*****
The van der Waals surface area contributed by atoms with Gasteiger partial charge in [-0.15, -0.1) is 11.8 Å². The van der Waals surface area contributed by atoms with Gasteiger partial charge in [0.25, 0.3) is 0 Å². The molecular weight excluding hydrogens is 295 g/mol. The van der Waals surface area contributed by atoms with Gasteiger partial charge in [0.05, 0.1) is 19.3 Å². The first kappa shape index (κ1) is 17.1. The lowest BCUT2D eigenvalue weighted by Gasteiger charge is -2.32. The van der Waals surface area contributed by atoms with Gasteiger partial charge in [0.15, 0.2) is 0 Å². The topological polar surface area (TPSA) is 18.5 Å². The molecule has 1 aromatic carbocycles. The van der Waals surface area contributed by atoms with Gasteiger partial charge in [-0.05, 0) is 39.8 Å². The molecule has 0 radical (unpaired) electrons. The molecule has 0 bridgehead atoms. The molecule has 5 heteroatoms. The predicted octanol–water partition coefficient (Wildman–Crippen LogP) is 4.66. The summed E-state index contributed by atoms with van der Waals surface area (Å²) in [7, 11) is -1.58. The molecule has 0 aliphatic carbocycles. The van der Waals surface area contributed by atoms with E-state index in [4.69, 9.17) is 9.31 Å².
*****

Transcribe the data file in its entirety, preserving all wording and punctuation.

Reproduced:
The van der Waals surface area contributed by atoms with Gasteiger partial charge in [-0.15, -0.1) is 11.8 Å². The van der Waals surface area contributed by atoms with Gasteiger partial charge in [0.25, 0.3) is 0 Å². The molecular weight excluding hydrogens is 295 g/mol. The van der Waals surface area contributed by atoms with Gasteiger partial charge in [0.05, 0.1) is 19.3 Å². The first kappa shape index (κ1) is 17.1. The lowest BCUT2D eigenvalue weighted by Gasteiger charge is -2.32. The van der Waals surface area contributed by atoms with Gasteiger partial charge in [0.15, 0.2) is 0 Å². The topological polar surface area (TPSA) is 18.5 Å². The molecule has 1 aromatic carbocycles. The van der Waals surface area contributed by atoms with Gasteiger partial charge in [-0.05, 0) is 39.8 Å². The molecule has 0 radical (unpaired) electrons. The molecule has 0 bridgehead atoms. The molecule has 5 heteroatoms. The predicted octanol–water partition coefficient (Wildman–Crippen LogP) is 4.66. The summed E-state index contributed by atoms with van der Waals surface area (Å²) in [7, 11) is -1.58. The molecule has 0 aliphatic carbocycles. The van der Waals surface area contributed by atoms with E-state index in [4.69, 9.17) is 9.31 Å².